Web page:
For example, the classic challenge of in-person meetings comes when people are multitasking on different devices. We love to see the moment when someone else in the room calls the team into functioning well. Someone speaks up to say, “Hey team, I’m realizing a number of us seem to be pulled away. We made a commitment to stay present. I’m wondering if we need to take a break.”


Sounds dreamy, right? Well, for this behavior to really work, the norms have to be more than a perfunctory set of generic words flashed as an exercise at the beginning of the meeting. Otherwise, they won’t really be top of mind or meaningful guides as you carry on.


We invite you to truly invest the team in the ways that they want to be with each other. Perhaps you take time in one meeting to refresh the norms and ask “who do we want to be with each other.” Maybe you pick a norm to be especially intentional about as a group, and you find ways to give each other feedback. You can save a few minutes at the end of the meeting to ask the team how well they lived them, and for long meetings, you can stop part-way through and see how they go. Tying into the point above, you can even ask someone to be a monitor to gauge how the team is doing and where they can be even more supportive.


There is no set way to do this, and it will change depending on how familiar your team is with each other and the norms. But holding a living vision of what you’re shooting for as a team can make all the difference.


5. Give enough space for real conversation


Last, but not least, the space you allocate for discussion is a huge signal to the team. You can do all sorts of preparation for conversation, but signal in other ways that people shouldn’t really speak up. For example, opening up a conversation with just a few minutes left will not create a generative space for people. The ticking clock will leave the conversation open.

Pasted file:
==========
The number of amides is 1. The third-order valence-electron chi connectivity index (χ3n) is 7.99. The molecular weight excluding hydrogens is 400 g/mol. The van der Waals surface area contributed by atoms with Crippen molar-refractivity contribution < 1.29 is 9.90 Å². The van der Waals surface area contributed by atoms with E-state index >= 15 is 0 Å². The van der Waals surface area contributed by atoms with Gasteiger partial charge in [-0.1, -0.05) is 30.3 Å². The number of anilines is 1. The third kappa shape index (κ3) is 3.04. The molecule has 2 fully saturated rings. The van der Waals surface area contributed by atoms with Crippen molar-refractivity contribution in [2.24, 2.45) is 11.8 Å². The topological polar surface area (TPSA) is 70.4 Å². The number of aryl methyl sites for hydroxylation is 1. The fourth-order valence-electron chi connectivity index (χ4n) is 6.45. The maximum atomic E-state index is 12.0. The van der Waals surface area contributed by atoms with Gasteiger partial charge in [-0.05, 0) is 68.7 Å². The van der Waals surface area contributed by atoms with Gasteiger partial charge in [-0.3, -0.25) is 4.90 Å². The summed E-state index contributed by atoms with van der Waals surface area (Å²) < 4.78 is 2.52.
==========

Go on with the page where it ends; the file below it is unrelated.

The amount of time isn’t the only thing that signals your openness to a conversation, either. The number of people in the room, the types of questions you pose, and the amount of latitude for change are other signals that you make in whether you really want to grapple with an issue.


We often see leaders attempt to make a joint decision in a room of 15-20 people. This model will often create the “round robin mini-speech” model where people take the mic and download all of their thoughts, unrelated to what others say, in order to play their role.


Consider your facilitator moves to break out into smaller groups, allocate the allotted time, or build on one another. If you are really serious about dialogue happening, you’ll be balancing the question of intimacy, time, and diversity of thought in order to invite people to really share what they think.


Pulling it all together


We know that crafting great meetings is a career-long quest for many people. It isn’t easy work, and there is no single way to get this right. Putting all of these together at one time might be too much at once. Start small, explain your why to the team, and continue to invest in their ownership along the way.


Our hope for you is that you see that you don’t have to hold so much. With a few shifts in your approach, the team can help to hold each other. And we have such optimism that you will have more ideas, greater lightness in your work, and greater fun and satisfaction along the way.


Here’s to the power of great dialogue. We know that it can bring so much for you!